5 – Performance on the field can affect your life off the field.
Heroes who make the touchdown enjoy real benefits. Just being on the team has benefits too. Likewise, I am a better teacher because I am on the blogging team. (Bloggers have an inordinate amount of influence.) Blogging has brought opportunities to me and my students that I could not imagine! Doors are opening! Blogging affects opinion. You can make a difference when you blog!
But remember, words have great power. People forget this — say things that jeopardize their career and the trust of colleagues. Sometimes I read the blog of others and think, “Do they realize that their non-blogging counterparts may not read blogs now but they will in two or three years?”
As teachers, we must never slander our coworkers or students. We must find ways to be genuine without harming those we've sworn to protect. I have a rule — if I'm angry or upset, I always save the blog post and come back. (If you don't believe that some people make such mistakes — see the Chicago School Superintendant's Humor in the Workplace Gone Wrong – hat tip to Education Wonk.)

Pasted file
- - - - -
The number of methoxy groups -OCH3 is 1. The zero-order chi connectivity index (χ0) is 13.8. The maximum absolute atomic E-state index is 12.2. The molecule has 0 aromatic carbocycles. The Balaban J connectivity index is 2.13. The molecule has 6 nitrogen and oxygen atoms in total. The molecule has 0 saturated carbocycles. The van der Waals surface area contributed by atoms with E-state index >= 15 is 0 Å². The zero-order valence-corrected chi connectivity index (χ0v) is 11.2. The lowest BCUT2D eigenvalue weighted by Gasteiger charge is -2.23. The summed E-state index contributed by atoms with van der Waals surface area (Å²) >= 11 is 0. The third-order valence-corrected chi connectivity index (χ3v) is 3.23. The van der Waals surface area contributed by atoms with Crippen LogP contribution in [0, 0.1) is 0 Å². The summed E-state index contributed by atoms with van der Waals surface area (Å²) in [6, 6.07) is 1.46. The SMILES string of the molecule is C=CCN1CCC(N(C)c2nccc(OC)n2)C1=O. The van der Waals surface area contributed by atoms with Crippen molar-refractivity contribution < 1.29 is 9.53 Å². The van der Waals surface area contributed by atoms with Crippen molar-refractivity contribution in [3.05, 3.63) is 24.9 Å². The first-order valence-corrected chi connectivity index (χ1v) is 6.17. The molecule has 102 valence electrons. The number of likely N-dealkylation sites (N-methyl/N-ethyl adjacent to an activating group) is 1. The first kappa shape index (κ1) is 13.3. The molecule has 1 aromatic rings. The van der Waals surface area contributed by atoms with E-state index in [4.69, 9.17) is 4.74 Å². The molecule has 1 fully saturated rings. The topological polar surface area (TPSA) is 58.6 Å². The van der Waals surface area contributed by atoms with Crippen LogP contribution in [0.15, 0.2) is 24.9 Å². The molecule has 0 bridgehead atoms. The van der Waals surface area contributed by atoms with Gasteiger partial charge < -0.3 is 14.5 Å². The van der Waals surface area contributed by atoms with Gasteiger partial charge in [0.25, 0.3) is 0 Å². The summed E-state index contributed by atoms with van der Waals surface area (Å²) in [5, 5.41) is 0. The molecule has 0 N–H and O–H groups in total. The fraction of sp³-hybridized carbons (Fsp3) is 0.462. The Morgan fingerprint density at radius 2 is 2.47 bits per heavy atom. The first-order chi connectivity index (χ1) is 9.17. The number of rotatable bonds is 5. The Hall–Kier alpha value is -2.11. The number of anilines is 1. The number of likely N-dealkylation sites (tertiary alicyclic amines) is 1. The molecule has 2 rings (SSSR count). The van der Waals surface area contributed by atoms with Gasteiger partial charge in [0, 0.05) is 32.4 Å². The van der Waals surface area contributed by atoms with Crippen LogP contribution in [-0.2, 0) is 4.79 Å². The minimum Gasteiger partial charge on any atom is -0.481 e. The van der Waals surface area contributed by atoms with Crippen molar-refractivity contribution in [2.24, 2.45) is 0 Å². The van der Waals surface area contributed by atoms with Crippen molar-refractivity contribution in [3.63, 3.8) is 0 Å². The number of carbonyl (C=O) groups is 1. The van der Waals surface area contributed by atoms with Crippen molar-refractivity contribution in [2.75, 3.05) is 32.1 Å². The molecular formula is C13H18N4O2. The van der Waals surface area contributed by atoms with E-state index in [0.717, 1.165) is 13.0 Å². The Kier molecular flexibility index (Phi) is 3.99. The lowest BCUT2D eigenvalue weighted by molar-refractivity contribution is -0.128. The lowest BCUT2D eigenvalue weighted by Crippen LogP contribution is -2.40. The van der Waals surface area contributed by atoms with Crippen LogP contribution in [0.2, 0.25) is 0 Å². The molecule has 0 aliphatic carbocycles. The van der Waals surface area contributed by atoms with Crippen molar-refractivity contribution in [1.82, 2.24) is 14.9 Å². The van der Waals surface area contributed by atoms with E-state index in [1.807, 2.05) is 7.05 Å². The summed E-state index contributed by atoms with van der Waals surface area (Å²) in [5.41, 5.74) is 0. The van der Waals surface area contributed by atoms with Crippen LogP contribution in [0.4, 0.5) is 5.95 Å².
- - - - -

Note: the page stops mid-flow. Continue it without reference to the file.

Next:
Why paramedics do not run to the injured. I watched a young boy who was hurt in JV football game several weeks a go. The paramedics went out there and they weren't running. I asked someone, “WHY DO THEY NOT RUN? He's hurt!”
I was told,
“They train paramedics not to run. When they run, their adrenaline gets going and they get emotional and they make bad judgment calls with someone's life. They are trained to stay focused and keep from getting overly emotional.”